DRT Is Not A ‘Court’ And It Exercises Powers Of A Civil Court Only In Respect Of Limited Matters

1.         Hon’ble Supreme Court in Nahar Industrial Enterprises Ltd vs Hongkong & Shanghai Banking Corp. {2009 (8) SCC 646; 2009 (2) DRTC 273 (SC); Decided on 29 July, 2009} observed that:

“We may notice that a learned Single Judge of the Calcutta High Court in State Bank of India vs Madhumita Construction Pvt Ltd (AIR 2003 Cal. 7) and a Division Bench of the Delhi High Court in Cofex Exports Ltd. vs. Canara Bank [AIR 1997 Delhi 355] have held that the DRT is not a court and it exercises powers of a civil court only in respect of limited matters. Civil Courts are constituted under statutes, like Bengal, Agra and Assam Civil Courts Act, 1887. Pecuniary and territorial jurisdiction of the civil courts are fixed in terms thereof. Jurisdiction to determine subject matter of suit, however, emanates from Section 9 of the Code.

                        “If the Tribunal was to be treated to be a civil court, the debtor or even a third party must have an independent right to approach it without having to wait for the Bank or Financial Institution to approach it first. The continuance of its counter-claim is entirely dependant on the continuance of the applications filed by the Bank. Before it no declaratory relief can be sought for by the debtor. It is true that claim for damages would be maintainable but the same have been provided by way of extending the right of counter-claim.”

2.                  Hon’ble Supreme Court in Nahar Industrial Enterprises case (supra) further observed that:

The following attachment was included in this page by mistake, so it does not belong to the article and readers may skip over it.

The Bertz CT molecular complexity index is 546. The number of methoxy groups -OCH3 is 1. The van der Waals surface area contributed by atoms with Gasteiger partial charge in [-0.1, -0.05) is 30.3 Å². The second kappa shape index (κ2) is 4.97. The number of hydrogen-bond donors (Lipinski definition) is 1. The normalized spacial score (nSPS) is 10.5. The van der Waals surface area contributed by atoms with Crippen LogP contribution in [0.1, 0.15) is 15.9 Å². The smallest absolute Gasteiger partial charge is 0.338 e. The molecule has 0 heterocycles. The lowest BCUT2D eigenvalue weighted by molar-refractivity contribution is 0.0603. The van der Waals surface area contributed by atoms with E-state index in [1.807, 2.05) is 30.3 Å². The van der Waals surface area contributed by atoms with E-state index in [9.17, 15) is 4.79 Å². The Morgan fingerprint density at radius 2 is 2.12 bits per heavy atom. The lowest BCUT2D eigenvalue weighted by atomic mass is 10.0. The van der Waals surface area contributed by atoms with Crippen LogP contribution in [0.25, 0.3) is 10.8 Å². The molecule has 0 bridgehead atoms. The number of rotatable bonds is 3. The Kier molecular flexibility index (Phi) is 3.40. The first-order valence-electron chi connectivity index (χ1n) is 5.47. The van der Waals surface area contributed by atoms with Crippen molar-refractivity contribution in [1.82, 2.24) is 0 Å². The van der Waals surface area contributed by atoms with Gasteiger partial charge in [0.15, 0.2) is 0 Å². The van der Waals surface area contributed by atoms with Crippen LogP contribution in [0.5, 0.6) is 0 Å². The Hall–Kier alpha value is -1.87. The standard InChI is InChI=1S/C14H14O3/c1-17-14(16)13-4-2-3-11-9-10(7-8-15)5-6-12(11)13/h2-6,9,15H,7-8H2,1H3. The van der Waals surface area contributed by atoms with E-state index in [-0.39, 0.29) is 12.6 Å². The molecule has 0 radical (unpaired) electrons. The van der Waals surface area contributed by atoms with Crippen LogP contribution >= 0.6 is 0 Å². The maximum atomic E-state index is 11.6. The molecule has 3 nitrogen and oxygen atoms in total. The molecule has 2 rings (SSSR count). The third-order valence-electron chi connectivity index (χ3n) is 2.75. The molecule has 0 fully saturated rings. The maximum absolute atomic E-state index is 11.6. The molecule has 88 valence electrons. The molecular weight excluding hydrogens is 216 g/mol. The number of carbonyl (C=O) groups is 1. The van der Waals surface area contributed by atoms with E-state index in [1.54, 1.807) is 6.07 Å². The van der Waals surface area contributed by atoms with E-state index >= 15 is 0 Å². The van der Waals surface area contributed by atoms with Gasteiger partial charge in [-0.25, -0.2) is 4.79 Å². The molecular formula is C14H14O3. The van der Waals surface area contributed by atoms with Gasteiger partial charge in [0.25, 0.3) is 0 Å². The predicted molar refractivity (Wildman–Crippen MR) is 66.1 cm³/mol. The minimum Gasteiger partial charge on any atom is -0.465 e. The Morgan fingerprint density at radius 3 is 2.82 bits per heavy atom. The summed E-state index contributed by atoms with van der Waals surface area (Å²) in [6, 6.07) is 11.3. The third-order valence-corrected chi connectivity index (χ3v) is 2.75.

“The Tribunal was constituted with a specific purpose as is evident from its statement of objects. The preamble of the DRT Act also is a pointer to that too. We have also noticed the scheme of the Act. It has a limited jurisdiction. Under the DRT Act, as it originally stood, did not even have any power to entertain a claim of set off or counter-claim. No independent proceedings can be initiated before it by a debtor. A debtor under the common law of contract as also in terms of the loan agreement may have an independent right. No forum has been created for endorsement of that right. It was held by hon’ble Supreme Court that the Tribunal, therefore, would not be a Civil Court.

“Further, Section 22 of the DRT Act provides that the Tribunal shall not be bound by the procedure laid down by the Code of Civil Procedure, 1908, therefore, DRT is not obliged to undertake a full-fledged trial in terms of the provisions of the Code of Civil Procedure and/or the Evidence Act. Therefore, the Guarantor would be deprived of his right in relation to the procedural mechanism as contained in the Code as also the Evidence Act. Also, before the Tribunal no declaratory relief of discharge from liability can be sought for by the Guarantor.”

 

Thus, Hon’ble Supreme Court held that if the Tribunal was to be treated to be a civil court, the debtor or even a third party must have an independent right to approach it without having to wait for the Bank or Financial Institution to approach it first. The Tribunal was constituted with a specific purpose as is evident from its statement of objects. It has a limited jurisdiction. No independent proceedings can be initiated before it by a debtor. A debtor under the common law of contract as also in terms of the loan agreement may have an independent right. No forum has been created for endorsement of that right. It was held by hon’ble Supreme Court that the Tribunal, therefore, would not be a Civil Court.

DRT Has No Jurisdiction

























 hh

 

 

About Us

Narendra has around 26 years of rich experience in the domain of Companies Act, Arbitration and Conciliation Act, Consumer Protection Act, SICA, 1985,

more about us
get in touch
  • 199, Alkapuri,Dewas-455001 (MP) India

  • (07272) 421309

  •  
  •  9424858767

Subscription

Get subscribed with us!!!!!